Selma: The Bridge to the Ballot
This is a free, unticketed event. Please arrive 15 to 30 minutes before the listed start time to find a seat.
On March 7, 1965, 600 civil rights activists left Selma, Alabama, marching for dignity and equality. After 18 days and 54 miles, this courageous group of students, teachers, and other activists arrived in Montgomery 25,000 strong and changed history. Standing in their way of achieving voting rights for Southern African Americans was a century of Jim Crow laws, a resistant and segregationist state, and a federal government slow to fully embrace equality. By organizing and marching bravely in the face of intimidation, violence, arrest, and even murder, these nonviolent change-makers achieved one of the most significant victories of the civil rights era. Discussion with Joanne Bland, Charles Maudlin, Albert Southall, and moderator Glenn Crossman (U.Va.)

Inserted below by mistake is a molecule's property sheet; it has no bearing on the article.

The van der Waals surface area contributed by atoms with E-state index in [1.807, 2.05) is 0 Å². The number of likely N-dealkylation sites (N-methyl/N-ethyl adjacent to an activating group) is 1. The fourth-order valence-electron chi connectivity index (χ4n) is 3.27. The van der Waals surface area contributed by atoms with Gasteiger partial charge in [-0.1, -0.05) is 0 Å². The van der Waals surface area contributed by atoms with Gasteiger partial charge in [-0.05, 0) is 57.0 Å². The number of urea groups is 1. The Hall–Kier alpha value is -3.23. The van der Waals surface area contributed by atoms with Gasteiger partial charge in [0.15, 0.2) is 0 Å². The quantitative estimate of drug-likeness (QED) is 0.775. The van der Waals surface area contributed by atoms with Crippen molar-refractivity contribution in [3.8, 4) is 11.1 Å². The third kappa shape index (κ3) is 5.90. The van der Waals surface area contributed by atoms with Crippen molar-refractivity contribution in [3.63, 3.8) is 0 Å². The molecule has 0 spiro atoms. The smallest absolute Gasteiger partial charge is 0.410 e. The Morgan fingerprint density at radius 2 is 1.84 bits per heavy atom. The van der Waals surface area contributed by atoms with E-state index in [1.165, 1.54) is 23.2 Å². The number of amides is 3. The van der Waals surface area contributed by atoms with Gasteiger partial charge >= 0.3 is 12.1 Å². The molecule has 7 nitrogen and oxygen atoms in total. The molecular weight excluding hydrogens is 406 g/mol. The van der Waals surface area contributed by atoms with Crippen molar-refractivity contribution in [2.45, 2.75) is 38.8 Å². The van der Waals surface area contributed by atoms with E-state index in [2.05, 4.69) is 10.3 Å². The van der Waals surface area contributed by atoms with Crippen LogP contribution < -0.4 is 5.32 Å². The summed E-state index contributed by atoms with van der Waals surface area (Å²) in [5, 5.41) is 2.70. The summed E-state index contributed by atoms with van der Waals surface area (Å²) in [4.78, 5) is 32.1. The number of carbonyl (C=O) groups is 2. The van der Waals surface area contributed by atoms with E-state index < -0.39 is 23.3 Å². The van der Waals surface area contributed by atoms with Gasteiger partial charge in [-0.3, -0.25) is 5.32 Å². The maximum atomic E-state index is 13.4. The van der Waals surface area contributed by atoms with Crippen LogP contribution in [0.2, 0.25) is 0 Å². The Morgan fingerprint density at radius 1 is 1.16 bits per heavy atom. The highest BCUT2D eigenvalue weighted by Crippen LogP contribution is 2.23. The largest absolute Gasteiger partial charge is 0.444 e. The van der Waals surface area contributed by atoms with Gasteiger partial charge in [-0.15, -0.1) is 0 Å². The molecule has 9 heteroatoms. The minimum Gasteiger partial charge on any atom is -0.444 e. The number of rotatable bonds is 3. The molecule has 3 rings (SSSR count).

Supported by U.Va. Center for Politics